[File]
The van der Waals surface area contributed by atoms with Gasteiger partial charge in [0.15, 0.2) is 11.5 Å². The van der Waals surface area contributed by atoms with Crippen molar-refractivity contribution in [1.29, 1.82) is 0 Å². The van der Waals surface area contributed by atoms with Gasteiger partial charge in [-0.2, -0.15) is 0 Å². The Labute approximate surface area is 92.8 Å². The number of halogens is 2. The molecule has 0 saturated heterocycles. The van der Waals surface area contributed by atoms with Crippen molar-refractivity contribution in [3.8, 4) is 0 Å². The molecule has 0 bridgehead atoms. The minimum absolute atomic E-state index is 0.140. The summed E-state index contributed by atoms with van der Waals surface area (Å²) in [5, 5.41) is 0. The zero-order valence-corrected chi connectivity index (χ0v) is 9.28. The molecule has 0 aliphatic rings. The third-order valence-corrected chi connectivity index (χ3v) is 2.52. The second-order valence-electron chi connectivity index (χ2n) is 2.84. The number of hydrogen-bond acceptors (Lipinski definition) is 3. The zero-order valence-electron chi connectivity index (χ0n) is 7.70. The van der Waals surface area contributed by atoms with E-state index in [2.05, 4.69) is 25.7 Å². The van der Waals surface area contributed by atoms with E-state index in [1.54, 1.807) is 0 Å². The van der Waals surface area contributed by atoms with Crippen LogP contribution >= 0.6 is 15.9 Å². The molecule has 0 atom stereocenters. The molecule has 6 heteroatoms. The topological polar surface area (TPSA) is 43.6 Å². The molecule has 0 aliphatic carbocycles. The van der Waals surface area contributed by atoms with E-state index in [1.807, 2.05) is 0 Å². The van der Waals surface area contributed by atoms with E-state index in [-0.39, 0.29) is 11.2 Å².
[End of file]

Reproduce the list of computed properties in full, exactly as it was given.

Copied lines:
The van der Waals surface area contributed by atoms with Gasteiger partial charge in [0.15, 0.2) is 11.5 Å². The van der Waals surface area contributed by atoms with Crippen molar-refractivity contribution in [1.29, 1.82) is 0 Å². The van der Waals surface area contributed by atoms with Gasteiger partial charge in [-0.2, -0.15) is 0 Å². The Labute approximate surface area is 92.8 Å². The number of halogens is 2. The molecule has 0 saturated heterocycles. The van der Waals surface area contributed by atoms with Crippen molar-refractivity contribution in [3.8, 4) is 0 Å². The molecule has 0 bridgehead atoms. The minimum absolute atomic E-state index is 0.140. The summed E-state index contributed by atoms with van der Waals surface area (Å²) in [5, 5.41) is 0. The zero-order valence-corrected chi connectivity index (χ0v) is 9.28. The molecule has 0 aliphatic rings. The third-order valence-corrected chi connectivity index (χ3v) is 2.52. The second-order valence-electron chi connectivity index (χ2n) is 2.84. The number of hydrogen-bond acceptors (Lipinski definition) is 3. The zero-order valence-electron chi connectivity index (χ0n) is 7.70. The van der Waals surface area contributed by atoms with E-state index in [2.05, 4.69) is 25.7 Å². The van der Waals surface area contributed by atoms with E-state index in [1.54, 1.807) is 0 Å². The van der Waals surface area contributed by atoms with Crippen LogP contribution >= 0.6 is 15.9 Å². The molecule has 0 atom stereocenters. The molecule has 6 heteroatoms. The topological polar surface area (TPSA) is 43.6 Å². The molecule has 0 aliphatic carbocycles. The van der Waals surface area contributed by atoms with E-state index in [1.807, 2.05) is 0 Å². The van der Waals surface area contributed by atoms with E-state index in [-0.39, 0.29) is 11.2 Å².